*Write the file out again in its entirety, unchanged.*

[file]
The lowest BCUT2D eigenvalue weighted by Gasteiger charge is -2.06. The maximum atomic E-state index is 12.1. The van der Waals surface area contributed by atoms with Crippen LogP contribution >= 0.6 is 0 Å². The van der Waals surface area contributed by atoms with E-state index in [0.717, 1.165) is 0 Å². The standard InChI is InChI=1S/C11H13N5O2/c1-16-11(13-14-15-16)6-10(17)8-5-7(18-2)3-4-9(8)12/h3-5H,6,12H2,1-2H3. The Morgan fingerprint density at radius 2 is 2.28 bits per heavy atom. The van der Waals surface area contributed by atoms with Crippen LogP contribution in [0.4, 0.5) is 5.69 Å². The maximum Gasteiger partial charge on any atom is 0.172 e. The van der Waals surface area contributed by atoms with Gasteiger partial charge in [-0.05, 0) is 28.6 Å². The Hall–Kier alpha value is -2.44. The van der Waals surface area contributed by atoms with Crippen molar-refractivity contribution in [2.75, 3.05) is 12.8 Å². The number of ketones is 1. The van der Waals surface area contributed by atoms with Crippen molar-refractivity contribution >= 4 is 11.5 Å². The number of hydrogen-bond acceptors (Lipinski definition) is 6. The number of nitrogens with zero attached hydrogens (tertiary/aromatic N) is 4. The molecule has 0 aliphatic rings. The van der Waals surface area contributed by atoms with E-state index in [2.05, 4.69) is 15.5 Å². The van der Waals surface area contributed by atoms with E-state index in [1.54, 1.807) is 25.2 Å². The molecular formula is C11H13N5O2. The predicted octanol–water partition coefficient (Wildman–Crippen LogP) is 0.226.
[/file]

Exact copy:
The lowest BCUT2D eigenvalue weighted by Gasteiger charge is -2.06. The maximum atomic E-state index is 12.1. The van der Waals surface area contributed by atoms with Crippen LogP contribution >= 0.6 is 0 Å². The van der Waals surface area contributed by atoms with E-state index in [0.717, 1.165) is 0 Å². The standard InChI is InChI=1S/C11H13N5O2/c1-16-11(13-14-15-16)6-10(17)8-5-7(18-2)3-4-9(8)12/h3-5H,6,12H2,1-2H3. The Morgan fingerprint density at radius 2 is 2.28 bits per heavy atom. The van der Waals surface area contributed by atoms with Crippen LogP contribution in [0.4, 0.5) is 5.69 Å². The maximum Gasteiger partial charge on any atom is 0.172 e. The van der Waals surface area contributed by atoms with Gasteiger partial charge in [-0.05, 0) is 28.6 Å². The Hall–Kier alpha value is -2.44. The van der Waals surface area contributed by atoms with Crippen molar-refractivity contribution in [2.75, 3.05) is 12.8 Å². The number of ketones is 1. The van der Waals surface area contributed by atoms with Crippen molar-refractivity contribution >= 4 is 11.5 Å². The number of hydrogen-bond acceptors (Lipinski definition) is 6. The number of nitrogens with zero attached hydrogens (tertiary/aromatic N) is 4. The molecule has 0 aliphatic rings. The van der Waals surface area contributed by atoms with E-state index in [2.05, 4.69) is 15.5 Å². The van der Waals surface area contributed by atoms with E-state index in [1.54, 1.807) is 25.2 Å². The molecular formula is C11H13N5O2. The predicted octanol–water partition coefficient (Wildman–Crippen LogP) is 0.226.